06 October 2010

Freedom of speech 'indispensable': Wen

Freedom of speech is indispensable and the people's desire for democracy "irresistible", China's Premier Wen Jiabao said on Sunday as he brushed aside criticisms that Beijing is curbing such rights.

"I believe freedom of speech is indispensable for any country, a country in the course of development and a country that has become strong," Wen told CNN's Fareed Zakaria GPS program.

He trumpeted the fact that in a country of about 1.3 billion people, there are 400 million Internet users and 800 million people with mobile phones.

And Wen revealed that he often logs onto the Internet.

"I have read sharp critical comments on the work of the government on the Internet and also there are commendable words about the work of the government," he said.

But in a rare interview with US media, Wen brushed aside widespread criticism from international observers and rights groups over efforts to censor the Internet, insisting China's communist leaders are adapting.

"I believe, I and all the Chinese people have such a conviction, that China will make continuous progress and the people's wishes for and needs for democracy and freedom are irresistible," Wen said.

"I hope that you will be able to gradually see the continuous progress of China."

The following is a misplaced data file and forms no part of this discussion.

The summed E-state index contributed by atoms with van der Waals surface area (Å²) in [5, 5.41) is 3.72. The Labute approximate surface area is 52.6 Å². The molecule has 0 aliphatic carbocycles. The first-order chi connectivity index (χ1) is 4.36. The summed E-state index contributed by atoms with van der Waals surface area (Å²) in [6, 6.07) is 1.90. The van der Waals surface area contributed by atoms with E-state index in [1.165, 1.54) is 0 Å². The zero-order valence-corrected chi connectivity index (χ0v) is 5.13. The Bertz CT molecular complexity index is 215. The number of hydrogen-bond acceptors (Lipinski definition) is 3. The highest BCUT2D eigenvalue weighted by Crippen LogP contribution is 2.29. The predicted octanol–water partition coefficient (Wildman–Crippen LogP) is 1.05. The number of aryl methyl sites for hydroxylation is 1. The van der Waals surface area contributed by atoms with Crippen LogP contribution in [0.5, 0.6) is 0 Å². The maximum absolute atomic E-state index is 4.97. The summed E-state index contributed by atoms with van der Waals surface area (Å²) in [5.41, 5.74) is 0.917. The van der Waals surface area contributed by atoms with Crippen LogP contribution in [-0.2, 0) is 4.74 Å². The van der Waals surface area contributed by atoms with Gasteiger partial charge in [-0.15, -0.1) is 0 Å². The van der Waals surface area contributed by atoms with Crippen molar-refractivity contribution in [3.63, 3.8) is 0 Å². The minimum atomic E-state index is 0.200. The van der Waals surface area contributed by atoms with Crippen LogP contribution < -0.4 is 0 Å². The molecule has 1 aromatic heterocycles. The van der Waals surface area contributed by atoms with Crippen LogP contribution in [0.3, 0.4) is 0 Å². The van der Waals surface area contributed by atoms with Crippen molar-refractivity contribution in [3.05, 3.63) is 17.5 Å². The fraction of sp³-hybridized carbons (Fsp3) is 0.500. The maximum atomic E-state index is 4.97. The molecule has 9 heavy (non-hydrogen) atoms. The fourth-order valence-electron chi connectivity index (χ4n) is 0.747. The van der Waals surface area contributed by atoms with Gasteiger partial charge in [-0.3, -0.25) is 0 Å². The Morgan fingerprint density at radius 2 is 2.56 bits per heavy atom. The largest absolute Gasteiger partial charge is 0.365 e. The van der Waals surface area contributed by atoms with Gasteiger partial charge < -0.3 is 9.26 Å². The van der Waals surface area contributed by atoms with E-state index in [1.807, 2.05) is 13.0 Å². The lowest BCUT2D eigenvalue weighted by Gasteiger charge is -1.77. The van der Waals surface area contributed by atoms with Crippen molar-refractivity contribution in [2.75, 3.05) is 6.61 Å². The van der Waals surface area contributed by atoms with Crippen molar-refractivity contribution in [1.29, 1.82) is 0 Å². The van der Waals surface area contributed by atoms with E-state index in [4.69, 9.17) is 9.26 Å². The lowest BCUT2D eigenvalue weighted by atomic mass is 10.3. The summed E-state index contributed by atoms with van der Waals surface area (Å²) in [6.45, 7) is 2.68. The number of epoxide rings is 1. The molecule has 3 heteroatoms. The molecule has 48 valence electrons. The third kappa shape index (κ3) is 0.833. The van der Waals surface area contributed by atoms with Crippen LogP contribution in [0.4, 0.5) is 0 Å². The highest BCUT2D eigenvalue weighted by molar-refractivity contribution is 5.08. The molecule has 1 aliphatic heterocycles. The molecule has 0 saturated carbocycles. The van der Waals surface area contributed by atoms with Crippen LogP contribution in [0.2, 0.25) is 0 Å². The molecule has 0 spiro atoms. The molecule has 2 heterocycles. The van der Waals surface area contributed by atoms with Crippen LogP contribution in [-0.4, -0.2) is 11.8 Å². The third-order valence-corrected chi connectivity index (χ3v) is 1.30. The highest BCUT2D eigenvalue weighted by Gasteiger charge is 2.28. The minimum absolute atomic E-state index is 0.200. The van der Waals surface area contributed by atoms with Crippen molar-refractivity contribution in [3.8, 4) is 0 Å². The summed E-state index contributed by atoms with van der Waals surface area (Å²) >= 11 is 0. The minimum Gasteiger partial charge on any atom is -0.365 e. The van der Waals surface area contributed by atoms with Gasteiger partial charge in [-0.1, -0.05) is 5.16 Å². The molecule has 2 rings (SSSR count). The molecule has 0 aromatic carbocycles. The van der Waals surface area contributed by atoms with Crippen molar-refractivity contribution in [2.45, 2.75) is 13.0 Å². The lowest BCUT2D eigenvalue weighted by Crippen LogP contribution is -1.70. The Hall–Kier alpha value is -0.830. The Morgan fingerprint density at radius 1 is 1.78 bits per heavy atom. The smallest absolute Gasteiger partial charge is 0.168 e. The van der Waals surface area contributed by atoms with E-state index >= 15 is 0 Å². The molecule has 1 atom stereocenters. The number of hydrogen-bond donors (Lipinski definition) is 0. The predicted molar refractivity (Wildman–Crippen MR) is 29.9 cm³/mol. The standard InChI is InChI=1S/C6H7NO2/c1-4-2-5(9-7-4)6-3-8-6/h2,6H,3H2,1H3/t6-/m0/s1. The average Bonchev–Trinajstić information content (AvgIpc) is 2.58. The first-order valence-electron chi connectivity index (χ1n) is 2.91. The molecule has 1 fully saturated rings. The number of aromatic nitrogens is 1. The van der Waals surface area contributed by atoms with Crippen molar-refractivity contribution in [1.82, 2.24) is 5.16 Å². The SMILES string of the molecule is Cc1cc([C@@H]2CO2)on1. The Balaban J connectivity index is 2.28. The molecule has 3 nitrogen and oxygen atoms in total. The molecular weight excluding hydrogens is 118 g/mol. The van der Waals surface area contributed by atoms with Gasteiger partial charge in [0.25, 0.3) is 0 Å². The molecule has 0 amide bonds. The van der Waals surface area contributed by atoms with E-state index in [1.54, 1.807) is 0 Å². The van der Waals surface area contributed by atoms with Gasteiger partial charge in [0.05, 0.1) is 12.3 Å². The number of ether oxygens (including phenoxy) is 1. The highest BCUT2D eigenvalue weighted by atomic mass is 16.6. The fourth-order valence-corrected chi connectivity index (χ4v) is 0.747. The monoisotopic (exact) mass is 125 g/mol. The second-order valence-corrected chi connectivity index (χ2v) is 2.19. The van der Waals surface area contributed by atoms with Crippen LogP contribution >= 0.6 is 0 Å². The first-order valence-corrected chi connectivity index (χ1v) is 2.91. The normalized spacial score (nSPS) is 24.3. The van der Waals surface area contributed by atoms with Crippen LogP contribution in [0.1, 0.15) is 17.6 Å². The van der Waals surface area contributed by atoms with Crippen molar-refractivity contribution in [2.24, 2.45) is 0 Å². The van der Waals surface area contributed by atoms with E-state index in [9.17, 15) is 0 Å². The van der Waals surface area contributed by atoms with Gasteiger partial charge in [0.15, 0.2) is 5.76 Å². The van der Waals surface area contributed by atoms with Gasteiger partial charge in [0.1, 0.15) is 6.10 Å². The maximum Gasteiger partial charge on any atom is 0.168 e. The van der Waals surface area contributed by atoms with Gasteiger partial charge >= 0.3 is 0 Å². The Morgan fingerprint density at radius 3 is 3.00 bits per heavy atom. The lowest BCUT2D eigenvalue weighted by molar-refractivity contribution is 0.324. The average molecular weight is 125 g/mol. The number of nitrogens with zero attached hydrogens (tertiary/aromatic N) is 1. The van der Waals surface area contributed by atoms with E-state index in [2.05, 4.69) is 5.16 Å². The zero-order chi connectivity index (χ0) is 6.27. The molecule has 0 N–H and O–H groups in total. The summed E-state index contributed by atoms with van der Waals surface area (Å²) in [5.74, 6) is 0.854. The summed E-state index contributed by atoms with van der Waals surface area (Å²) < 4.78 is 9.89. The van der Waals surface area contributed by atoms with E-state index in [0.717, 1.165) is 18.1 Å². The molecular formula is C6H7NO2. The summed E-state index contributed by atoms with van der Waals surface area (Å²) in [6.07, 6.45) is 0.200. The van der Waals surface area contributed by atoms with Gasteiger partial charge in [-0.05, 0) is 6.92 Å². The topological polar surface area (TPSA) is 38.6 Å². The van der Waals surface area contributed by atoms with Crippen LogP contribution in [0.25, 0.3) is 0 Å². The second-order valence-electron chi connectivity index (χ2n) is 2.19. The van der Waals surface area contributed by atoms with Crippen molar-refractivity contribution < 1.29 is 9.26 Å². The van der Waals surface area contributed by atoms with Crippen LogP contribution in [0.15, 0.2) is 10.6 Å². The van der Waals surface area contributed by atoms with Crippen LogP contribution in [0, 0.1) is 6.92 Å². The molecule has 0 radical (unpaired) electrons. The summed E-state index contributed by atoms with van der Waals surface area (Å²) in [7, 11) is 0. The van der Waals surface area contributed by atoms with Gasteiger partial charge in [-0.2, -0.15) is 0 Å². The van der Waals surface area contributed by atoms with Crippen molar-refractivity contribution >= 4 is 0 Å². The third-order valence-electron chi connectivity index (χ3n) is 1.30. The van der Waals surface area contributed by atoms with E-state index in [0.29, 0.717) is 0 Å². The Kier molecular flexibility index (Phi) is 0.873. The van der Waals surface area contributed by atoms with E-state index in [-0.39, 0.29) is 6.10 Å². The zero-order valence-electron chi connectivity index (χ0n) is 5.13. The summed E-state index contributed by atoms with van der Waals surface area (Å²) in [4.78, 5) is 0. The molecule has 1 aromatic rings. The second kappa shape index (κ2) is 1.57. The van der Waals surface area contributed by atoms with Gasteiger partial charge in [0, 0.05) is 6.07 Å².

China's communist leaders have ruled with a iron fist since revolutionary leader Mao Zedong proclaimed the founding of Communist China in 1949, but in past decades have gradually opened some spheres such as economic activity.

But they remain wary of loosening controls on freedom of expression and demonstrations, and there are many high-profile writers, lawyers and political activists currently imprisoned in China.

Wen repeated the government line that any such opening up of people's rights "must be conducted within the range allowed by the constitution and the laws".

"So that the country will have a normal order. And that is all the more necessary for such a large country as China, with 1.3 billion people," he stressed.

"I often say that we should not only let people have the freedom of speech. We, more importantly, must create conditions to let them criticise the work of the government," Wen said.

"And it is only when there is the supervision and critical oversight from the people that the government will be in a position to do an even better job."

Earlier this year there were months of tension between Internet search engine Google and Beijing over state censorship and cyberattacks that Google said had originated in China.

And a senior executive from the social networking site Facebook said last month that Asia was the fastest-growing region for new subscribers despite restrictions on access in China.

China restricted access to the site in July 2009 amid deadly ethnic unrest in the restive far-western region of Xinjiang, but users have found ways of breaching the censorship wall.

ninemsn 4 Oct 2010

More government propaganda (lies), as the Prime Minister

says one thing and does the completely opposite.

Is the Prime Minister's Internet Connection censored also ??? !!! ???

The aim of ANY government is to restrict the flow of information to the masses in order to lessen the chance of protest / civil unrest.

Every single government does this in one form or another, it's just that some government's are more blatant about this than others.

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